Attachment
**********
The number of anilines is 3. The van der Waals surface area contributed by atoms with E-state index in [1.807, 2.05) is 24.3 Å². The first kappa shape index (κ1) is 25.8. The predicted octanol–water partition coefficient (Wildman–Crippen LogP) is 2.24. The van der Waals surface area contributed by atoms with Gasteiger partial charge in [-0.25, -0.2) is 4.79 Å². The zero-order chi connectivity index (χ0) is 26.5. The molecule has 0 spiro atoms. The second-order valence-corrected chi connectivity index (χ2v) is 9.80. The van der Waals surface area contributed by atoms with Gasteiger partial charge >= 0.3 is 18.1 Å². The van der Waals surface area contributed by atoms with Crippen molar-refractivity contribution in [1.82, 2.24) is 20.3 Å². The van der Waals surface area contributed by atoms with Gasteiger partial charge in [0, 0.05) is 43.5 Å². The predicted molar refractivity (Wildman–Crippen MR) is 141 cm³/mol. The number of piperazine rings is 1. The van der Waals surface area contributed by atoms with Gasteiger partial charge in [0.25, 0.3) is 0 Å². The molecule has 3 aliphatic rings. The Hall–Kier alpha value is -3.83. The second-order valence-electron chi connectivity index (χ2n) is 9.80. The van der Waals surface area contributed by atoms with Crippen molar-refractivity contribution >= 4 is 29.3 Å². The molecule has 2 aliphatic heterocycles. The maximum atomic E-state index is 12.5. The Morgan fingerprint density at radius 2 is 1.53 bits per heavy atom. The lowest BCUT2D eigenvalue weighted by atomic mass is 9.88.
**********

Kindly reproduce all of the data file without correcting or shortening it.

The number of anilines is 3. The van der Waals surface area contributed by atoms with E-state index in [1.807, 2.05) is 24.3 Å². The first kappa shape index (κ1) is 25.8. The predicted octanol–water partition coefficient (Wildman–Crippen LogP) is 2.24. The van der Waals surface area contributed by atoms with Gasteiger partial charge in [-0.25, -0.2) is 4.79 Å². The zero-order chi connectivity index (χ0) is 26.5. The molecule has 0 spiro atoms. The second-order valence-corrected chi connectivity index (χ2v) is 9.80. The van der Waals surface area contributed by atoms with Gasteiger partial charge >= 0.3 is 18.1 Å². The van der Waals surface area contributed by atoms with Crippen molar-refractivity contribution in [1.82, 2.24) is 20.3 Å². The van der Waals surface area contributed by atoms with Gasteiger partial charge in [0, 0.05) is 43.5 Å². The predicted molar refractivity (Wildman–Crippen MR) is 141 cm³/mol. The number of piperazine rings is 1. The van der Waals surface area contributed by atoms with Gasteiger partial charge in [0.25, 0.3) is 0 Å². The molecule has 3 aliphatic rings. The Hall–Kier alpha value is -3.83. The second-order valence-electron chi connectivity index (χ2n) is 9.80. The van der Waals surface area contributed by atoms with Crippen molar-refractivity contribution >= 4 is 29.3 Å². The molecule has 2 aliphatic heterocycles. The maximum atomic E-state index is 12.5. The Morgan fingerprint density at radius 2 is 1.53 bits per heavy atom. The lowest BCUT2D eigenvalue weighted by atomic mass is 9.88.